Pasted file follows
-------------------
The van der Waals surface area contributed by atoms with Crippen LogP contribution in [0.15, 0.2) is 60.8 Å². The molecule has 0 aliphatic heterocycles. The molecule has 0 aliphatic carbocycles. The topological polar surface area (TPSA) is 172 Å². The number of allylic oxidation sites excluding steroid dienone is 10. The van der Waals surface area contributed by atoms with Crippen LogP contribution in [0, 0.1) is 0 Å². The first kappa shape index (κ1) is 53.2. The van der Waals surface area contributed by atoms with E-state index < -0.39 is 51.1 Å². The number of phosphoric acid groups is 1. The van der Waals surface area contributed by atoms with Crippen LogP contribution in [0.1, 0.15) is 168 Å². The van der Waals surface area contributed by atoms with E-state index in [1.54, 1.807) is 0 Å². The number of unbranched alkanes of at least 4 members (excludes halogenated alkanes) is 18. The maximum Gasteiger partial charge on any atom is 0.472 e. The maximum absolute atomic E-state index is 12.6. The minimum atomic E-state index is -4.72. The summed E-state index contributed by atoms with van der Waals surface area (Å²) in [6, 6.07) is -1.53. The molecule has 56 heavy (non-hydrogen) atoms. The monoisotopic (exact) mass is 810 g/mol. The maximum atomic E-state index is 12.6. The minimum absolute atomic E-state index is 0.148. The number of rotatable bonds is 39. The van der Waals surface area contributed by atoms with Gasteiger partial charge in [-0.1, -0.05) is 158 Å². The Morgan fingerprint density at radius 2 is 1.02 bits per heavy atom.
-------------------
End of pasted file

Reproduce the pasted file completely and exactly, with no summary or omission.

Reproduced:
The van der Waals surface area contributed by atoms with Crippen LogP contribution in [0.15, 0.2) is 60.8 Å². The molecule has 0 aliphatic heterocycles. The molecule has 0 aliphatic carbocycles. The topological polar surface area (TPSA) is 172 Å². The number of allylic oxidation sites excluding steroid dienone is 10. The van der Waals surface area contributed by atoms with Crippen LogP contribution in [0, 0.1) is 0 Å². The first kappa shape index (κ1) is 53.2. The van der Waals surface area contributed by atoms with E-state index < -0.39 is 51.1 Å². The number of phosphoric acid groups is 1. The van der Waals surface area contributed by atoms with Crippen LogP contribution in [0.1, 0.15) is 168 Å². The van der Waals surface area contributed by atoms with E-state index in [1.54, 1.807) is 0 Å². The number of unbranched alkanes of at least 4 members (excludes halogenated alkanes) is 18. The maximum Gasteiger partial charge on any atom is 0.472 e. The maximum absolute atomic E-state index is 12.6. The minimum atomic E-state index is -4.72. The summed E-state index contributed by atoms with van der Waals surface area (Å²) in [6, 6.07) is -1.53. The molecule has 56 heavy (non-hydrogen) atoms. The monoisotopic (exact) mass is 810 g/mol. The maximum atomic E-state index is 12.6. The minimum absolute atomic E-state index is 0.148. The number of rotatable bonds is 39. The van der Waals surface area contributed by atoms with Gasteiger partial charge in [-0.1, -0.05) is 158 Å². The Morgan fingerprint density at radius 2 is 1.02 bits per heavy atom.